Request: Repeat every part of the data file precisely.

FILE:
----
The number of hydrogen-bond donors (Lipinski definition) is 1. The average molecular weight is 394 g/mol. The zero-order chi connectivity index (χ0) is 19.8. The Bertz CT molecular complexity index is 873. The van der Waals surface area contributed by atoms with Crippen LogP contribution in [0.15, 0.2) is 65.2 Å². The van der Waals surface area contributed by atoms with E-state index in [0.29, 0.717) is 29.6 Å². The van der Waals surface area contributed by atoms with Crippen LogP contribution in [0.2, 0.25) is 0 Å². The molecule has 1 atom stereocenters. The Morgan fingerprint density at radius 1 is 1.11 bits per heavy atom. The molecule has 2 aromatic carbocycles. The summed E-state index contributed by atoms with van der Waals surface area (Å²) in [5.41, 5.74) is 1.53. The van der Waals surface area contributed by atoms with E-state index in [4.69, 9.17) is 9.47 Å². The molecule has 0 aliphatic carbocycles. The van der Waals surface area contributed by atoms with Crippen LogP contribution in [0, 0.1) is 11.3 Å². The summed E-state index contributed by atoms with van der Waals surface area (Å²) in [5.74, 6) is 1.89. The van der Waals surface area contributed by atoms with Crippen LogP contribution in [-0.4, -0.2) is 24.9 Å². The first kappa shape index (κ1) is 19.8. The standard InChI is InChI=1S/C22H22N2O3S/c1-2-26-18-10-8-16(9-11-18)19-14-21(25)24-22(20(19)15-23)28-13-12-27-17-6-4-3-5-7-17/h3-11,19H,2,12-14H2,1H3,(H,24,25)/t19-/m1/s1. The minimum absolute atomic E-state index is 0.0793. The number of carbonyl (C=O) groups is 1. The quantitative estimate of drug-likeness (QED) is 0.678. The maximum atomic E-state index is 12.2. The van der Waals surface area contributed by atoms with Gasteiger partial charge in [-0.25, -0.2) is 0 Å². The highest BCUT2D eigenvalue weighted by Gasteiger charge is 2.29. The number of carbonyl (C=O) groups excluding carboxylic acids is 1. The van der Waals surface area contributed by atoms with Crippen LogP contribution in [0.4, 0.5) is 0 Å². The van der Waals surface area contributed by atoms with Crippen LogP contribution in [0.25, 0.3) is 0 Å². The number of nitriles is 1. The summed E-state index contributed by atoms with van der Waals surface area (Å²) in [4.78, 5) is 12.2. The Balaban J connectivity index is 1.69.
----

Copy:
The number of hydrogen-bond donors (Lipinski definition) is 1. The average molecular weight is 394 g/mol. The zero-order chi connectivity index (χ0) is 19.8. The Bertz CT molecular complexity index is 873. The van der Waals surface area contributed by atoms with Crippen LogP contribution in [0.15, 0.2) is 65.2 Å². The van der Waals surface area contributed by atoms with E-state index in [0.29, 0.717) is 29.6 Å². The van der Waals surface area contributed by atoms with Crippen LogP contribution in [0.2, 0.25) is 0 Å². The molecule has 1 atom stereocenters. The Morgan fingerprint density at radius 1 is 1.11 bits per heavy atom. The molecule has 2 aromatic carbocycles. The summed E-state index contributed by atoms with van der Waals surface area (Å²) in [5.41, 5.74) is 1.53. The van der Waals surface area contributed by atoms with E-state index in [4.69, 9.17) is 9.47 Å². The molecule has 0 aliphatic carbocycles. The van der Waals surface area contributed by atoms with Crippen LogP contribution in [0, 0.1) is 11.3 Å². The summed E-state index contributed by atoms with van der Waals surface area (Å²) in [5.74, 6) is 1.89. The van der Waals surface area contributed by atoms with Crippen LogP contribution in [-0.4, -0.2) is 24.9 Å². The first kappa shape index (κ1) is 19.8. The standard InChI is InChI=1S/C22H22N2O3S/c1-2-26-18-10-8-16(9-11-18)19-14-21(25)24-22(20(19)15-23)28-13-12-27-17-6-4-3-5-7-17/h3-11,19H,2,12-14H2,1H3,(H,24,25)/t19-/m1/s1. The minimum absolute atomic E-state index is 0.0793. The number of carbonyl (C=O) groups is 1. The quantitative estimate of drug-likeness (QED) is 0.678. The maximum atomic E-state index is 12.2. The van der Waals surface area contributed by atoms with Gasteiger partial charge in [-0.25, -0.2) is 0 Å². The highest BCUT2D eigenvalue weighted by Gasteiger charge is 2.29. The number of carbonyl (C=O) groups excluding carboxylic acids is 1. The van der Waals surface area contributed by atoms with Crippen LogP contribution in [0.4, 0.5) is 0 Å². The van der Waals surface area contributed by atoms with Crippen LogP contribution in [0.25, 0.3) is 0 Å². The number of nitriles is 1. The summed E-state index contributed by atoms with van der Waals surface area (Å²) in [4.78, 5) is 12.2. The Balaban J connectivity index is 1.69.